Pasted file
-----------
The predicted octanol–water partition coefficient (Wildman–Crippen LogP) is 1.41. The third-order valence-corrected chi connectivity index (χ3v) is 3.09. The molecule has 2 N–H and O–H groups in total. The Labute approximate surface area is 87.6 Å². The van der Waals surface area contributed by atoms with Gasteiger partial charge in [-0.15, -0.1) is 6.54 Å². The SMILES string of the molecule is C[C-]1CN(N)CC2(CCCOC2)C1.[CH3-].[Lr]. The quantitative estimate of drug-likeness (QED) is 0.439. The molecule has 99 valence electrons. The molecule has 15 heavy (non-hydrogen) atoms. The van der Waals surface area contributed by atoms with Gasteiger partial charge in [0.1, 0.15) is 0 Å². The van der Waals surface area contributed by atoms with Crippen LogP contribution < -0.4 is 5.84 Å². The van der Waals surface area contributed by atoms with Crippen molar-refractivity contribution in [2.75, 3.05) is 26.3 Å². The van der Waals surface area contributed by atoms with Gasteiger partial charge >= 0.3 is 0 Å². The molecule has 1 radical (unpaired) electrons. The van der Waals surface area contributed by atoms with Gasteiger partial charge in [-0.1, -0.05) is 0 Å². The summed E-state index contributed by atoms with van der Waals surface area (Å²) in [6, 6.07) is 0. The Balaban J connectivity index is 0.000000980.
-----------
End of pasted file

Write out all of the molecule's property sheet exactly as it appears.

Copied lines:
The predicted octanol–water partition coefficient (Wildman–Crippen LogP) is 1.41. The third-order valence-corrected chi connectivity index (χ3v) is 3.09. The molecule has 2 N–H and O–H groups in total. The Labute approximate surface area is 87.6 Å². The van der Waals surface area contributed by atoms with Gasteiger partial charge in [-0.15, -0.1) is 6.54 Å². The SMILES string of the molecule is C[C-]1CN(N)CC2(CCCOC2)C1.[CH3-].[Lr]. The quantitative estimate of drug-likeness (QED) is 0.439. The molecule has 99 valence electrons. The molecule has 15 heavy (non-hydrogen) atoms. The van der Waals surface area contributed by atoms with Gasteiger partial charge in [0.1, 0.15) is 0 Å². The van der Waals surface area contributed by atoms with Crippen LogP contribution < -0.4 is 5.84 Å². The van der Waals surface area contributed by atoms with Crippen molar-refractivity contribution in [2.75, 3.05) is 26.3 Å². The van der Waals surface area contributed by atoms with Gasteiger partial charge >= 0.3 is 0 Å². The molecule has 1 radical (unpaired) electrons. The van der Waals surface area contributed by atoms with Gasteiger partial charge in [-0.1, -0.05) is 0 Å². The summed E-state index contributed by atoms with van der Waals surface area (Å²) in [6, 6.07) is 0. The Balaban J connectivity index is 0.000000980.